Background: Normal brain function depends on intact interactions between multiple neuronal ensembles. Interactions within and between local networks comprising multiple neuronal types may occur on a range of time scales thus affecting the estimation of interaction strength. A common technique to investigate functional interactions within neuronal ensembles is pairwise cross-correlation analysis. However, conventional cross-correlation methods address the question of whether an observed peak in the cross-correlation is statistically significant relative to the null hypothesis which assumes a lack of correlation. Ultimately, these methods were not designed to evaluate the strength of the observed interactions. New method: We devised four complementary measures - Triplets, Bin crossing, Bin height and Entropy - for assessing the strength of neuronal interactions; each is sensitive to different features of the cross-correlogram peak such as height, width and smoothness. Results: First, a comparison of five prevalent methods for evaluating whether an observed peak in neuronal cross-correlogram is significant allowed their ranking from the most conservative to the more sensitive for purposes of selecting the appropriate method based on the data structure and preferred strategy. Second, the performance of the four measures we derived improved with interaction strength and the number of spikes in the cross-correlogram. The four measures also enabled the reconstruction of interaction parameters of simulated networks including the detection of time-dependent alterations. Conclusions: We suggest that the combination of several measures of peak characteristics helps rectify the individual shortcomings of specific measures and can yield a broad coverage of interaction strengths and widths.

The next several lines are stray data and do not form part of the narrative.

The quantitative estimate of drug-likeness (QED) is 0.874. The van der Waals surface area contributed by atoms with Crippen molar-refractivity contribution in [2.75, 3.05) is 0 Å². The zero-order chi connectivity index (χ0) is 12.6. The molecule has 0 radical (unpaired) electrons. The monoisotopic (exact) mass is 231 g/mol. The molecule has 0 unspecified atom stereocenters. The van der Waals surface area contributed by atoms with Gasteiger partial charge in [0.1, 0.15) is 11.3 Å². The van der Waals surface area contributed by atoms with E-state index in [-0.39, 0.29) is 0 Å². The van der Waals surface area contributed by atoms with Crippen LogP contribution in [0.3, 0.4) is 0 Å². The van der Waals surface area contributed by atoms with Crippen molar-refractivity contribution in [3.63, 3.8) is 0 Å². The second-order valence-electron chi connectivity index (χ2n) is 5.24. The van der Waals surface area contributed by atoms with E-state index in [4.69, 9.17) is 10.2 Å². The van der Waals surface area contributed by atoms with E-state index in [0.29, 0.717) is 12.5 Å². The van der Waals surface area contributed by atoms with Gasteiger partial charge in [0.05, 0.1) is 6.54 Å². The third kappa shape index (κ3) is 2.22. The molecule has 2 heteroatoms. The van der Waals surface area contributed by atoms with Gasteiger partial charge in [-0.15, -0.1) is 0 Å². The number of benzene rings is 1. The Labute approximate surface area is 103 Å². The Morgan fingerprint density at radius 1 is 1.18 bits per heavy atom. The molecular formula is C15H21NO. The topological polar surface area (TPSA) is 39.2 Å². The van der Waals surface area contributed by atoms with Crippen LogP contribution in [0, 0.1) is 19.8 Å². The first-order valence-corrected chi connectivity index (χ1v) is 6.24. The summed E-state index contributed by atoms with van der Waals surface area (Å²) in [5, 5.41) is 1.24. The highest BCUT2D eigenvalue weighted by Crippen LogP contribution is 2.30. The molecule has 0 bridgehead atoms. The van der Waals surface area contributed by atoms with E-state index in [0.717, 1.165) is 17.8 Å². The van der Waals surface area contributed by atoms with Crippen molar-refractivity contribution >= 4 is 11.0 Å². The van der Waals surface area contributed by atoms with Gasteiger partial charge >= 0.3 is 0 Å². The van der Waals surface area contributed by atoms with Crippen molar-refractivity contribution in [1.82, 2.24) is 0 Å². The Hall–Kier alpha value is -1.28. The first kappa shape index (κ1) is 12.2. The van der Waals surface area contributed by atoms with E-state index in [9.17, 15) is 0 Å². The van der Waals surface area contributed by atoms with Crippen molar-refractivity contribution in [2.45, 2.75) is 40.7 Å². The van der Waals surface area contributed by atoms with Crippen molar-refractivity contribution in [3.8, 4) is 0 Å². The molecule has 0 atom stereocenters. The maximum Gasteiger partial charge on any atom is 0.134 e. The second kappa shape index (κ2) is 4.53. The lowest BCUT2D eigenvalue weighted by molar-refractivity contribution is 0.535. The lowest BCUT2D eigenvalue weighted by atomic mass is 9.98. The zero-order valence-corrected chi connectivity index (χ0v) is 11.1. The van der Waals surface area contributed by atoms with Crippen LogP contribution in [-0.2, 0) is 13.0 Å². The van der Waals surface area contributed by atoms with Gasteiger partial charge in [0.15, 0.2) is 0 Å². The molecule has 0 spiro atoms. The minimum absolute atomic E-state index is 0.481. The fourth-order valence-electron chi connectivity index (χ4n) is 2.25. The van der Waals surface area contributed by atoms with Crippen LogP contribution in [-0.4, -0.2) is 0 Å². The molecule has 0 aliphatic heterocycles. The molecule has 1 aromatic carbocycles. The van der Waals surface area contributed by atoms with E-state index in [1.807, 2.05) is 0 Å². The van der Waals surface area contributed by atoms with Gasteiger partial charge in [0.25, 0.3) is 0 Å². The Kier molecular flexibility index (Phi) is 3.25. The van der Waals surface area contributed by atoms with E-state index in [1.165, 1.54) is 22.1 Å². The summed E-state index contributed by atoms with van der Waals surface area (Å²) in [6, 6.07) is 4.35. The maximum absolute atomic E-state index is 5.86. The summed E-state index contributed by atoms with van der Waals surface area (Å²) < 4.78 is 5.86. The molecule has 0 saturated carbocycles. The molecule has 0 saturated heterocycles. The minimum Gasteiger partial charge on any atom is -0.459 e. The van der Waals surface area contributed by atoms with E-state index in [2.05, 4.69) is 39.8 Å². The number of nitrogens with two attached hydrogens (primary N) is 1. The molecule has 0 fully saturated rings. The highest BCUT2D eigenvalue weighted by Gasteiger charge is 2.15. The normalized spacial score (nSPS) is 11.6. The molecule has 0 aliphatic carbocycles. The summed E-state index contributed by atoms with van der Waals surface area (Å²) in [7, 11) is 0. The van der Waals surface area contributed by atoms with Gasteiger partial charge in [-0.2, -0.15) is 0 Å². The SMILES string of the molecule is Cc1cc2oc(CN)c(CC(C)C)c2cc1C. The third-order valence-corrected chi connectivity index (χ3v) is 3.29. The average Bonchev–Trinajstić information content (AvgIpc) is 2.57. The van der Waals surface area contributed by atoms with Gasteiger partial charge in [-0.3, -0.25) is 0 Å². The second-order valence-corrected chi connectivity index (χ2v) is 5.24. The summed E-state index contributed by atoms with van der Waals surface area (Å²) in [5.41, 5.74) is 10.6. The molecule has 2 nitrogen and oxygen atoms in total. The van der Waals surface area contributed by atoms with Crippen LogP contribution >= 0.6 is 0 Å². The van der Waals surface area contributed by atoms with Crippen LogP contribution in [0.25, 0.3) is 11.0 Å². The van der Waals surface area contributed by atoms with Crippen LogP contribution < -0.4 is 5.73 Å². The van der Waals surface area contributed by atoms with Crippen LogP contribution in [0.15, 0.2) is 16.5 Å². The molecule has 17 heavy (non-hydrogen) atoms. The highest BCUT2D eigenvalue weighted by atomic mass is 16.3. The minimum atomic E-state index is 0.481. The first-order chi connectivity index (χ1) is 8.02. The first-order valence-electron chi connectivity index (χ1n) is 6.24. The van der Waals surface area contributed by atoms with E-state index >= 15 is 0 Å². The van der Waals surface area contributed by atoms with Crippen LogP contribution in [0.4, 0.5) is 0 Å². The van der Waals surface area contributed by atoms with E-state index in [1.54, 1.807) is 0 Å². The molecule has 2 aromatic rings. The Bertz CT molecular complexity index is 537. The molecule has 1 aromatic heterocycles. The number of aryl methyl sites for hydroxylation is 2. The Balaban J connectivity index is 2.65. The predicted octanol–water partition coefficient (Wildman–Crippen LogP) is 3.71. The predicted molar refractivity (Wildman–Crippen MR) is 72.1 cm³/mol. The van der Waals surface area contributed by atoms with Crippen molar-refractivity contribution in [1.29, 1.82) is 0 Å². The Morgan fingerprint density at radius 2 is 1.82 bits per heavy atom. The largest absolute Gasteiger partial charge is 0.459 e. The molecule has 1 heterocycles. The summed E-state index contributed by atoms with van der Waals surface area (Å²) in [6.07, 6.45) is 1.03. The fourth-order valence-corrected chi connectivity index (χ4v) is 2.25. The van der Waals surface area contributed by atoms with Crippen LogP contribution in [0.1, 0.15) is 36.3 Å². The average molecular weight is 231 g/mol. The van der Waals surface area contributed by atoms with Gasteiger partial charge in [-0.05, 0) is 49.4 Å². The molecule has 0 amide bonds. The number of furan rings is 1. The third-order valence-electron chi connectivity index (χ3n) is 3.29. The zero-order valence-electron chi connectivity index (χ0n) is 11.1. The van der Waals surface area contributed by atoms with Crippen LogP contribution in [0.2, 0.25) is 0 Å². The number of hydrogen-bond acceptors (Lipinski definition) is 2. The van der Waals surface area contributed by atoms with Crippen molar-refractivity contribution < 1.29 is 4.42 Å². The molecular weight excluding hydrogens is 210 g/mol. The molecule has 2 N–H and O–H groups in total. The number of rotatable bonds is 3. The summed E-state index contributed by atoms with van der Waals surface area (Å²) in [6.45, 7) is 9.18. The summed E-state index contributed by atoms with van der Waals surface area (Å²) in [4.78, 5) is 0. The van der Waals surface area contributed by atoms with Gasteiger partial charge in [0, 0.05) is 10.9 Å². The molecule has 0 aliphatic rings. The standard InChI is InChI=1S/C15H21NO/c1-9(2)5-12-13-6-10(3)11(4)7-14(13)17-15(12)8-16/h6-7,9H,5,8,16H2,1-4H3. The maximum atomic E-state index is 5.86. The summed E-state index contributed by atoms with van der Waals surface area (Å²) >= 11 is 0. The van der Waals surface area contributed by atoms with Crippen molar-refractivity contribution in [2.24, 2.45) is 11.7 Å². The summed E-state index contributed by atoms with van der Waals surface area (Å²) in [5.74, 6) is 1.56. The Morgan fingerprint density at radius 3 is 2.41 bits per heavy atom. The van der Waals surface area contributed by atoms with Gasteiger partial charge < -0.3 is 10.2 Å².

Bibliographical noteFunding Information:
The study was financed in part by a REALNET ( FP7-ICT270434 ) grant from the European Commission .
- Confidence limits
- Normal distribution
- Poisson distribution